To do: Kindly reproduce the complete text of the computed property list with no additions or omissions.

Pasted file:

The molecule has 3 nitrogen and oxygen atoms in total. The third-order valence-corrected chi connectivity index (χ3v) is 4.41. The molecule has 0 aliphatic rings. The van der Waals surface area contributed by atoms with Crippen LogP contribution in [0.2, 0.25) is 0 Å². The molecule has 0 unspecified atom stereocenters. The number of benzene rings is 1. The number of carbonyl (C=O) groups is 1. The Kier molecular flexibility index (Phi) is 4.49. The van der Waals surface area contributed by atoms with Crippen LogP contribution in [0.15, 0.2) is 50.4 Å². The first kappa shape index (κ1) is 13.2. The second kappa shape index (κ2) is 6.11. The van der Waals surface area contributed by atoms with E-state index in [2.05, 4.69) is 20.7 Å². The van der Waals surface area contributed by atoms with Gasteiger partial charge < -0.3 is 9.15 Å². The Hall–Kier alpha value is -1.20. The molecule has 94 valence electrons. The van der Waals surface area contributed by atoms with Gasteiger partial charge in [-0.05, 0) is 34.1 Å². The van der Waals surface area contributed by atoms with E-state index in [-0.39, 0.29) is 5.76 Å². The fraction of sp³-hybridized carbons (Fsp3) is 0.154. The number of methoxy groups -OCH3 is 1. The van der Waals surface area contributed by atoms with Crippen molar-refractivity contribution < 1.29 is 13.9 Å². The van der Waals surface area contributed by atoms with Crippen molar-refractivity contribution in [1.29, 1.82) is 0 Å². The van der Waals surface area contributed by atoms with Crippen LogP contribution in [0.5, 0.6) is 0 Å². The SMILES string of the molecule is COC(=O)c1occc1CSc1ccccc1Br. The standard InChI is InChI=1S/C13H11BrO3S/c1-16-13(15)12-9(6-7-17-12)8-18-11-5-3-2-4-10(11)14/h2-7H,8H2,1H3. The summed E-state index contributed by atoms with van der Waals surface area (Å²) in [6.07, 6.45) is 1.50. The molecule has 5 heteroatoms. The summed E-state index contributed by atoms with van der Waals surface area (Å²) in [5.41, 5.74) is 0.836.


The molecule has 3 nitrogen and oxygen atoms in total. The third-order valence-corrected chi connectivity index (χ3v) is 4.41. The molecule has 0 aliphatic rings. The van der Waals surface area contributed by atoms with Crippen LogP contribution in [0.2, 0.25) is 0 Å². The molecule has 0 unspecified atom stereocenters. The number of benzene rings is 1. The number of carbonyl (C=O) groups is 1. The Kier molecular flexibility index (Phi) is 4.49. The van der Waals surface area contributed by atoms with Crippen LogP contribution in [0.15, 0.2) is 50.4 Å². The first kappa shape index (κ1) is 13.2. The second kappa shape index (κ2) is 6.11. The van der Waals surface area contributed by atoms with E-state index in [2.05, 4.69) is 20.7 Å². The van der Waals surface area contributed by atoms with Gasteiger partial charge < -0.3 is 9.15 Å². The Hall–Kier alpha value is -1.20. The molecule has 94 valence electrons. The van der Waals surface area contributed by atoms with Gasteiger partial charge in [-0.05, 0) is 34.1 Å². The van der Waals surface area contributed by atoms with E-state index in [-0.39, 0.29) is 5.76 Å². The fraction of sp³-hybridized carbons (Fsp3) is 0.154. The number of methoxy groups -OCH3 is 1. The van der Waals surface area contributed by atoms with Crippen molar-refractivity contribution < 1.29 is 13.9 Å². The van der Waals surface area contributed by atoms with Crippen molar-refractivity contribution in [1.29, 1.82) is 0 Å². The van der Waals surface area contributed by atoms with Crippen LogP contribution in [0.5, 0.6) is 0 Å². The SMILES string of the molecule is COC(=O)c1occc1CSc1ccccc1Br. The standard InChI is InChI=1S/C13H11BrO3S/c1-16-13(15)12-9(6-7-17-12)8-18-11-5-3-2-4-10(11)14/h2-7H,8H2,1H3. The summed E-state index contributed by atoms with van der Waals surface area (Å²) in [6.07, 6.45) is 1.50. The molecule has 5 heteroatoms. The summed E-state index contributed by atoms with van der Waals surface area (Å²) in [5.41, 5.74) is 0.836.